I am fully aware that Moses is doing more physically and cognitively than a lot of other three-year-old kids with Down syndrome. But it’s still hard to see his limitations, especially when it’s in black and white.

As I read through his goals, I was disappointed. I tried to silver line my disappointment with At least he’s making progress.

This place where I’m at is nobody’s fault and it’s not because of one certain thing. It’s a culmination of silver lining my feelings and situations, not taking care of myself consistently, and trying to keep up my facade of strength.

I don’t think that humans were designed to be dismissive of their situations or feelings. I don’t think that humans were designed to be physically or mentally strong all of the time. I think that we were designed to experience life, feel the feelings, rest when we feel weak, and hold others up when we feel strong. And when we find ourselves in that icy water, we can be at peace knowing that God doesn’t want us to stay there and He will help us find our way back to the solid ice.

Giving Up and Giving In: Taking Care of My Mental Health

When my alarm first went off this morning, my first thought was, “I can’t do this today.” Then I hit the snooze button.

When it went off the second time, I thought to myself, “I can’t do this today. But I have to because I have groups to meet with, students wanting to talk with me, classes to teach, teachers to meet with. I have too much to do, too many people counting on me, so I have to do it.” And then I hit snooze again.

The third time my alarm went off, my thought was, “I can’t do this today. I don’t have it in me to give to others the way they need me today. I’m not okay. But I have to.”

If I were a superwoman, this is where I would tell you about how I got up, showered, put my big girl panties on, and mustered up the strength and energy to face the day.

But I’m not superwoman.

I’m just a human.

The truth is, I hit snooze. Again. And when my alarm went off for the fourth time, I gave up and gave in to the understanding that I wasn’t well enough to go to work today.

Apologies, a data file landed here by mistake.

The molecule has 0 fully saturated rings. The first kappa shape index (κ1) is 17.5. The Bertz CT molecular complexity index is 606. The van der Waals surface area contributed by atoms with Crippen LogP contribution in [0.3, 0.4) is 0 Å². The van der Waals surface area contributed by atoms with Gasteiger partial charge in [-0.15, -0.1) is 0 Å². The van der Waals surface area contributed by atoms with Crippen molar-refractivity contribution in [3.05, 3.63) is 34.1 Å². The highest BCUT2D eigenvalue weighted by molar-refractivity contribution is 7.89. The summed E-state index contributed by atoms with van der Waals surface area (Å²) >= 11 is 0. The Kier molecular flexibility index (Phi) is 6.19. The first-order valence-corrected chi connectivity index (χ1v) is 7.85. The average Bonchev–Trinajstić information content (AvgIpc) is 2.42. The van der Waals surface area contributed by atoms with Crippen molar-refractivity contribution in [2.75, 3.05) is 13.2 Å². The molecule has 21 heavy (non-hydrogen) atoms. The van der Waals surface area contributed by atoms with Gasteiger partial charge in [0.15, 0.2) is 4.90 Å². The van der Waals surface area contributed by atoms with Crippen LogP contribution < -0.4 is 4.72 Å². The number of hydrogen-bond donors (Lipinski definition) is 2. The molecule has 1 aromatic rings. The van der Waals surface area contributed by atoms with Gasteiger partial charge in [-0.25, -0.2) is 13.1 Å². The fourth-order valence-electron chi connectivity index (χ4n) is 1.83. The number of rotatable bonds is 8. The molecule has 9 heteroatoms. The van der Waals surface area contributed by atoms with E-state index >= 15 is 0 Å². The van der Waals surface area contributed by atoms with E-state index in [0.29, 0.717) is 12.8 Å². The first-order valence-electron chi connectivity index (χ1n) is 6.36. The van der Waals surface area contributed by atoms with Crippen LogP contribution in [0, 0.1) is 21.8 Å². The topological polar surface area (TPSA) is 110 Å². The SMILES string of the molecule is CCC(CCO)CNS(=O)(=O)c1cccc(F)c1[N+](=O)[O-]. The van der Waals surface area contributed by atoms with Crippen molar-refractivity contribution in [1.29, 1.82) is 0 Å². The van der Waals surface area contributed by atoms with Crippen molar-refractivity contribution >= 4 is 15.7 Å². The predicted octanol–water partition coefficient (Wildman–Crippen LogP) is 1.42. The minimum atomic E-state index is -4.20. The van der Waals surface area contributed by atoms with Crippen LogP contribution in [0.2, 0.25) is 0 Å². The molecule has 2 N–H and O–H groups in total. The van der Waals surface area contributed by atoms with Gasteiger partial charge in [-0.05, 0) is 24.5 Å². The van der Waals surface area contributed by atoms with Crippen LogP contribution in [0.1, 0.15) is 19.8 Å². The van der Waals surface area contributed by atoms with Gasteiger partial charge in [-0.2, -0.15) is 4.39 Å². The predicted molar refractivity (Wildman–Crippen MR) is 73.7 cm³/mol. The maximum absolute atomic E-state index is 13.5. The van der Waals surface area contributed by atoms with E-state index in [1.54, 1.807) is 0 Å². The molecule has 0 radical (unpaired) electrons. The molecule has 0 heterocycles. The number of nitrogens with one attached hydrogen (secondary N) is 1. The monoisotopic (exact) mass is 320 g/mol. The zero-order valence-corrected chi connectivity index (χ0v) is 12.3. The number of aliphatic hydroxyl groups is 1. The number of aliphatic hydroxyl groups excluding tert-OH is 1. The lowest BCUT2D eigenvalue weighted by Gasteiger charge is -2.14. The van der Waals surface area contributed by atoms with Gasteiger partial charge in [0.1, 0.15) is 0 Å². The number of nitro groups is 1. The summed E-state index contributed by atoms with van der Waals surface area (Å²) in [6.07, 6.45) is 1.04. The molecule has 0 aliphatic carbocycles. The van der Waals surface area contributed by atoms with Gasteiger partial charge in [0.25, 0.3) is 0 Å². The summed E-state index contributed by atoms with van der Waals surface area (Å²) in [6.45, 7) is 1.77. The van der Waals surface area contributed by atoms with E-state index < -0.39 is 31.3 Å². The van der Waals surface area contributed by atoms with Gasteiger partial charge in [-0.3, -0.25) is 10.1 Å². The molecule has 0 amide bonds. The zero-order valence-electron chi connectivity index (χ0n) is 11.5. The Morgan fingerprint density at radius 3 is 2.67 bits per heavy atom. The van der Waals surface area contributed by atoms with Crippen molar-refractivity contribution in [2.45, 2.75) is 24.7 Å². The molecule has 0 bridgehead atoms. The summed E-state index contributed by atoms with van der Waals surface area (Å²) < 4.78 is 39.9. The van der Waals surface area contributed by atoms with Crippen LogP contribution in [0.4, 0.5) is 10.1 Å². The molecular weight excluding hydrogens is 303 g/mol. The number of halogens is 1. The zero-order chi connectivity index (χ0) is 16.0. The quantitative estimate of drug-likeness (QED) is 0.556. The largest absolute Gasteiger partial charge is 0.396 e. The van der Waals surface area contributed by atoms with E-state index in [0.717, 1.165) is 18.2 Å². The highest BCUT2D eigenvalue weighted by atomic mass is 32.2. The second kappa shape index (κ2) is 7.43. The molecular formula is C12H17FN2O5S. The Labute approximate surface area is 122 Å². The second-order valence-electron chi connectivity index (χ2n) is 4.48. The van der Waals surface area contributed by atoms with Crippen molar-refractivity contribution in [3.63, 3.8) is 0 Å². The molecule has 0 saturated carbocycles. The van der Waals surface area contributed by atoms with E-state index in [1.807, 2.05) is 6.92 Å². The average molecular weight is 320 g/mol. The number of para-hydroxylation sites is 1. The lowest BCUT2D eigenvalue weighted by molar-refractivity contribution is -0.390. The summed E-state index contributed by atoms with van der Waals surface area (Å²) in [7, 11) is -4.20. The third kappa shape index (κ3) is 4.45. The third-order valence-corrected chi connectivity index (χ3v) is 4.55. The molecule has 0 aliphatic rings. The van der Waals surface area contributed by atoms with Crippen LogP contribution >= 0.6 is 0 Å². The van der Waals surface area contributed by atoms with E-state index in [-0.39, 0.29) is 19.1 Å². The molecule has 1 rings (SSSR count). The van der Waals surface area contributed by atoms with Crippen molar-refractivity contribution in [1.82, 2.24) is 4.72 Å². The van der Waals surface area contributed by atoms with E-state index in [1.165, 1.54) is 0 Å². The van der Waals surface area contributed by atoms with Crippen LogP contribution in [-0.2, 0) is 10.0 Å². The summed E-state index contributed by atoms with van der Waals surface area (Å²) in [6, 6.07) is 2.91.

At that point I got up and met my husband in the kitchen as he was about to come check on me and tell me how late it was getting. When he saw me, he asked if I was okay, and I told him, “I think I need to take a mental health day.” Then he listened as I stumbled through my thoughts and held me while I cried.

I sent my principals a text saying “So I’m going to take a mental health day today. I can’t really explain it, but I just know that I need to take it.” Thankfully, the only question that was asked was if there was anything they could do to help.

I know that there are some people who don’t understand the concept of taking a mental health day. They are probably the same people who don’t quite understand mental health. They might even be some of the same people who don’t understand taking a physical health day (aka “sick day”). They may believe that unless you’re in the hospital, you should go to work.

We encourage people who are running a fever/throwing up/sending germs into the air with every cough/spreading germs by touching all the things after blowing their green-snotty nose to stay home to get well and keep others from being affected. We understand that when a person pushes himself too much physically when he is sick, it can turn into an illness that is even more serious. That makes sense, right? We understand that, right?

The thing is about understanding when someone is experiencing poor mental health, you don’t have to have experienced it yourself. Just like someone who is physically sick – it’s not about you and how you feel. It’s about understanding that she isn’t well and needs to take steps to get better.

Maybe you’ve never experienced depression, anxiety, posttraumatic stress disorder (PTSD), or compassion fatigue. But it doesn’t mean they aren’t real experiences for others. Perhaps you know what it feels like to be extremely sad, extremely worried, or mentally exhausted after going through a difficult time for you or your family.

For example, I’ve personally never had the flu, but I don’t need to have had the flu to understand that a) it’s real, and b) the person who does have it needs time to rest, recover, and feel strong again. I’m certainly not going to tell a person who has the flu to suck it up, maybe take a nap, and just try to be positive. I wouldn’t do that because I have been sick before and know what it’s like to need to take the time to rest, let my body recover, and regain my physical strength.

Likewise, you don’t need to have experienced a certain state of mental unwellness to be able to understand a) it’s real, and b) the person needs time to rest, recover, and feel (mentally) strong again.

It’s called having empathy.

It’s called having compassion.

Instead of questioning or making judgments about a person who is in poor mental health, just understand that she is not okay. Ask what you can do to help. Send her a message or Bible verse that might bring some peace. Understand that he may just need some time to regain a state of mental strength wellness.

Was it easy to take a mental health day today? No, it wasn’t.

As I sit here typing there’s a part of me that feels guilty that I’m missing work and inconveniencing people even though I’m not running a fever, puking my guts up, hacking up a lung, or blowing my nose a thousand times an hour. Part of me is uncomfortable thinking about people who may not understand or judge me because of this.

But I also know that because I took today to rest, cry, pray, and just let God hold me, tomorrow will be better.

I will be better.

Take care of yourself.